AMTE Power secures funds for UHP project

AMTE Power has secured £1m of funding from the Faraday Challenge to scale up development of its Ultra High-Power (UHP) lithium-ion cell. 

Cathode calendering (Image: UKBIC)

Dubbed ‘Power Up’, the project will see AMTE Power working with Imperial College London on battery modelling, focussing on new ways to design its cells with a particular focus on performance, interaction between cells and thermal management. The company will be supported by the recently opened UK Battery Industrialisation Centre (UKBIC) in Coventry, which will provide access to gigascale production capability via the facility’s 300×100 pouch assembly line.

“Our national battery manufacturing facility is already beginning to scale up new cells and battery packs with client companies looking to set up manufacturing centres in the UK,” Jeff Pratt, managing director of UKBIC said in a statement.

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“We are thrilled to be working on the Power Up project to help establish the feasibility of manufacturing AMTE Power’s Ultra High-Power Cells at volume. This is a great example of our ability to prove emergent battery products and real-world manufacturing scale up on behalf of our clients.”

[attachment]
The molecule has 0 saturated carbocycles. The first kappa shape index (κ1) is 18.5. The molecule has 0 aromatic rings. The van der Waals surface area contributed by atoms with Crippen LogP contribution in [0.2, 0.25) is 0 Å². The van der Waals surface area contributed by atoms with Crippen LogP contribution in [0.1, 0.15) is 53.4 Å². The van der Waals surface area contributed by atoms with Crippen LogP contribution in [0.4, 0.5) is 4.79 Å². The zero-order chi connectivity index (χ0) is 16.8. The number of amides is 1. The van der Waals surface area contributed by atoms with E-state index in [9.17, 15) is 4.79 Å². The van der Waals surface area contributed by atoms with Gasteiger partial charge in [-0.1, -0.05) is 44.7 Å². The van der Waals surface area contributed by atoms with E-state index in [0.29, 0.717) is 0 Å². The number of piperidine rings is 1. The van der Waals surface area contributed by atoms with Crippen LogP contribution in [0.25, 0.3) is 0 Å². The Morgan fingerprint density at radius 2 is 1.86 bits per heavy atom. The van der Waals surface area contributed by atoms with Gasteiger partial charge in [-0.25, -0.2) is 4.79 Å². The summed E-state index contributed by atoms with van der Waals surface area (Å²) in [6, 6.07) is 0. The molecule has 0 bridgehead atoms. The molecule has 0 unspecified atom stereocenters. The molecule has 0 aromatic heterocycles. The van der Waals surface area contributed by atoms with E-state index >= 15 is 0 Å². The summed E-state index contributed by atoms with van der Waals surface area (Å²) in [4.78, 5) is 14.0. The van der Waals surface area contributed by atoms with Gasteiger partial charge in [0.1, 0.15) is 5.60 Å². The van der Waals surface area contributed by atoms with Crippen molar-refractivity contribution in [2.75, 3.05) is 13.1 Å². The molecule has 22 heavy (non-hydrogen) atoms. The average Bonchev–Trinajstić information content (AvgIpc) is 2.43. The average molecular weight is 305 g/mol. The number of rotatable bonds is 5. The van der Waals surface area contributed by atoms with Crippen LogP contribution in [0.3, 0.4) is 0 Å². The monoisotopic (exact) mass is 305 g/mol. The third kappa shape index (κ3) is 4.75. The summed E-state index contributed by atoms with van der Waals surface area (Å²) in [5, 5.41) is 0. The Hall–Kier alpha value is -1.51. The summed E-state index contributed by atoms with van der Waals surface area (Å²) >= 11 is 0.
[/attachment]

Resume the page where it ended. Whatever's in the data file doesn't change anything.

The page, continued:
Caithness-based AMTE is working on ‘smart cell’ battery technology that minimises the need for battery management systems (BMS) and  is claimed to deliver significant weight and safety advantages. The company said its UHP design has high energy density, excellent heat transfer capability using tab cooling, and prevents overheating during cycling and fast charging. AMTE Power said its technology is suited to marine and aerospace applications as well as for EVs.

“This upscaling project will mark a huge step in the right direction in creating next generation batteries for electric vehicles in the UK,” said Steven Farmer, head of Technology and Product Development at AMTE Power.

“Many customer applications require cells designed with high energy density and higher charge rates than are currently offered by other cell manufacturers. Partnering with the specialist research team at Imperial College London will enable us to build on the energy performance of our Ultra High-Power cell and produce a more resilient battery to support our future zero-emission society.”